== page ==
The out-of-date food experiment: is it any good?

Sarah Coles
out of date shopping
out of date shopping

At the end of 2011, Sharon Llewellyn from Weston-Super-Mare was diagnosed with breast cancer.

Her partner, Damian Ward, was self-employed, so when he had to give up work in order to care for her, the couple were suddenly faced with surviving on a very different level of income.

Ward, 41, explains: "We were having to manage with very little, so we worked very hard to cut all our costs.

That was when I discovered you could buy food very close to its best before date - or just after it - for a big discount." When Llewellyn had recovered in 2014, the couple decided to go into business selling out-of-date food.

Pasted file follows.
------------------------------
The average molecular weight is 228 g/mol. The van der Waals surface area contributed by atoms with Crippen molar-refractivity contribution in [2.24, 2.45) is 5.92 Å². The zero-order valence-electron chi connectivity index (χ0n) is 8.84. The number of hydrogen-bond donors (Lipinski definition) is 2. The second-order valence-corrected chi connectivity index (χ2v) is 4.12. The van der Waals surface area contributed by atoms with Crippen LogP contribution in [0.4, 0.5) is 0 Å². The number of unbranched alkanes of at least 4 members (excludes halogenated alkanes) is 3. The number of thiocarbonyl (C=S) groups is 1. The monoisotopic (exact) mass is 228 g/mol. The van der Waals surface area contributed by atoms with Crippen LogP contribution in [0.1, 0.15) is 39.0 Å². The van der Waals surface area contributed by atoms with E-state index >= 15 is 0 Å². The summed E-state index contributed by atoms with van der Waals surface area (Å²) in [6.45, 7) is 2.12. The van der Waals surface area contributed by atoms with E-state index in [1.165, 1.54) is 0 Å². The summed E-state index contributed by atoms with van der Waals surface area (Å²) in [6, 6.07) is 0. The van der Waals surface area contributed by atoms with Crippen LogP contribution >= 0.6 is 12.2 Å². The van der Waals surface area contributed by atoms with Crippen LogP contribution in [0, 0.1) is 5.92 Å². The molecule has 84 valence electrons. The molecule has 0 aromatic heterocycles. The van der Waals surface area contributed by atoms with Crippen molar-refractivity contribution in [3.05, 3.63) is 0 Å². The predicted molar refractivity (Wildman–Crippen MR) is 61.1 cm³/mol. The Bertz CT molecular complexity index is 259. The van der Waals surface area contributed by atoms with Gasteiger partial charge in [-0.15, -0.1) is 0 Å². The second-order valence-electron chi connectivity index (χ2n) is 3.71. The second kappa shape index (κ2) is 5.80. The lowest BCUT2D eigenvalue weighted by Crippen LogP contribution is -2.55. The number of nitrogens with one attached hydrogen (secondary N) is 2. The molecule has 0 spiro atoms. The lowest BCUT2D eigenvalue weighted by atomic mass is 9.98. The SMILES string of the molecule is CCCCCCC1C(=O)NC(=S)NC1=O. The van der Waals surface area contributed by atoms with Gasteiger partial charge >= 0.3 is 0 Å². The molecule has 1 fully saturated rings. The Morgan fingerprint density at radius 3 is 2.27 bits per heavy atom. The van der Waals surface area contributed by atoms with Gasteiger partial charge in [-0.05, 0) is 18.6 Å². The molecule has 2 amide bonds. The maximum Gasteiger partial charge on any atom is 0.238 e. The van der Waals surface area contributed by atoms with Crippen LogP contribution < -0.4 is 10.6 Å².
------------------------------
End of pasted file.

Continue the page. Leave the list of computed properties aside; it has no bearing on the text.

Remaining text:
Ward explains that out-of-date doesn't mean there's anything wrong with the food. He says: "The manufacturers put the best before date onto their packaging to say that after that date, the product may not be at its best. It doesn't have anything to do with food safety, and after that date it's perfectly safe to eat." Over time the quality of the product will deteriorate, but the margins that the manufacturers build in mean that the food won't immediately be stale the day after the best before date.

However, the supermarkets and traditional shops will not take stock that is close to the best before date - or past it - because their customers won't accept it. So when a wholesaler is left with stock that's running out of time, they will look to sell it to someone like Ward for whatever they can get for it.